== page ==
President Donald Trump and former Vice President Joe Biden at the first 2020 presidential debate

Image / C-SPAN
President Donald Trump and former Vice President Joe Biden at the first 2020 presidential debate.

During a panel following the event, CNN’s Dana Bash was incredibly forthright about the first 2020 presidential debate: “It was a shitshow.” If anything, Bash is being modest. This debate was such a heavy pile of you-know-what that it would have made the Augean stables jealous. It was messy, rude, bickersome and exhausting. What traditionally is held up as a night of epic civil discourse about winning over the hearts and minds of America was turned into an episode of “It’s Always Sunny in Philadelphia.” 

 

Most startling for many was the clear lack of civility. At risk of pointing fingers, there was a clear reason why Chris Wallace sounded like he wanted to call the school dean on President Donald Trump within five minutes of the debate. Trump employed a strategy of drowning out former Vice President Joe Biden by simply talking over him. Somehow, no one saw this coming, and the moderator’s repeatedly futile attempts to regain control just added another voice to the cacophony of unintelligible noise. At some point, Biden got so visibly frustrated that he decided to tussle in the weeds as well, and viewers could delight in one-and-a-half hours of old men accusing each other of lying in the styling of dialogue from a Safdie Brothers’ movie. Indeed, the last semblance of civil American political discourse was Hindenburg-ed on live television.

 

Honestly, it’s about time. 

 

American politics has maintained a bizarre fetishization with the concept of civility for a long time now. It’s the reason many pundits nearly fainted every time Donald Trump spoke in the 2016 Republican primaries. Our politicians are supposed to respect each other, after all. What ever happened to decency, taking the high road, and so on and so forth? The list of funny ways Americans have communicated the idea that politicians need to be nice to their opponents could fill a book. In less polarized times, the idea perhaps made a lot of sense. A calm and collected leader who can “get along” with people they disagreed with projects a lot of strength. One can imagine in the “big tent” Democrat parties of the ancient era how regular order, 20th century congress and the ability to not immediately resort to petty squabbling and insults would have been an important leadership tool. Ditto for “compromise” and “agreeing to disagree.” Of course, nowadays, the country is absolutely polarized, which means civility died a long time ago in discourse amongst the electorate. Only in the upper echelons of political punditry and media framing does the idea still hold relevance, and it is time to let it go.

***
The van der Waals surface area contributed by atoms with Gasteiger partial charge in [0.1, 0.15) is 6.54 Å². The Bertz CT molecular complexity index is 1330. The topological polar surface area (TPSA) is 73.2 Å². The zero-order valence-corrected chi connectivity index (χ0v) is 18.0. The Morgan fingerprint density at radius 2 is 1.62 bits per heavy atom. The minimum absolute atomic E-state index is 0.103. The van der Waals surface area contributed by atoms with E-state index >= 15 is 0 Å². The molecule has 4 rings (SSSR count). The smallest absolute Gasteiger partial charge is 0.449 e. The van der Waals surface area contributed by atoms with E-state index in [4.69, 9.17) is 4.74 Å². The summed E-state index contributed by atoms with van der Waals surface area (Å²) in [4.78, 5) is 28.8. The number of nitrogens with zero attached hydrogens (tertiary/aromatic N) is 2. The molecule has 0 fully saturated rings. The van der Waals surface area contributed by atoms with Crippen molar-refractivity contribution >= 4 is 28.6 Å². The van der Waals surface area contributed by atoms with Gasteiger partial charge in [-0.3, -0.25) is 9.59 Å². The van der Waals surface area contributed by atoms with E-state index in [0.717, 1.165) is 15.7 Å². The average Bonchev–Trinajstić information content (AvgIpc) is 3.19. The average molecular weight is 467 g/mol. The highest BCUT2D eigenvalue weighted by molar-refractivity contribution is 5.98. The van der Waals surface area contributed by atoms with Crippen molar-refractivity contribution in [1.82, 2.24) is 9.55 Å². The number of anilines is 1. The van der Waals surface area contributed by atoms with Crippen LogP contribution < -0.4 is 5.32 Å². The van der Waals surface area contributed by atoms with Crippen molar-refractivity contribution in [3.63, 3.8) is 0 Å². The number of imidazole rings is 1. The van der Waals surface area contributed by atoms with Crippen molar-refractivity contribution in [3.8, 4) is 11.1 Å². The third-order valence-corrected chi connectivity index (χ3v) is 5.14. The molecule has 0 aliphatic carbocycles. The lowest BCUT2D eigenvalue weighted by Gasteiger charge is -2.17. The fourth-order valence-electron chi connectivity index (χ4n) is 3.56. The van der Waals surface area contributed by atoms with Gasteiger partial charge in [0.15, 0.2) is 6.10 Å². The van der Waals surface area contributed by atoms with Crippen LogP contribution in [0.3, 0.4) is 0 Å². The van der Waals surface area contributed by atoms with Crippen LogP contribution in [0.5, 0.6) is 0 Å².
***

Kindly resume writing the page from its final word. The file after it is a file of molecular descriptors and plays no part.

Sure, no one wants to sit through a screaming match, but look around … look at 2020! Does it not feel appropriate? A century of civility let a multitude of serious issues fester and become terminal, and now that same civility is what we need to save us? When the stakes are as high as they are right now, I want the candidates to call each other idiots for proposing bad policy. I want them to call each other cowards for hemming and hawing about make-or-break issues. I want them to get angry and be rude on behalf of the American people if one candidate is going to propose a path forward that leads to nowhere. Anything less is a disgrace to the gravity of the current situation. See, within this uncivil mess of a debate, actual nuggets of importance were revealed that never would have seen the light otherwise. Would you get to ask Donald Trump to disavow white supremacy in a civil debate? Would you get to ask Joe Biden if he, more or less, has the cajones to call in the National Guard to crack the skulls of civilian protestors in a civil debate? Of course not—these questions are inherently mean, but they are the questions Americans want the answers to. 

 

So, next time, let’s hope the moderators find a way to make the debate more structured. Perhaps they can cut the other candidate’s mic when it is not their turn to speak, or give the moderator a little crossbow that shoots rubber bands to establish order. Don’t, however, cling to the naive hope that civility will return or be the savior of America. The gloves are off, and they are not coming back. 

Vincent Rendon can be reached at vrendon@sagebrush.unr.edu or on Twitter @VinceSagebrush.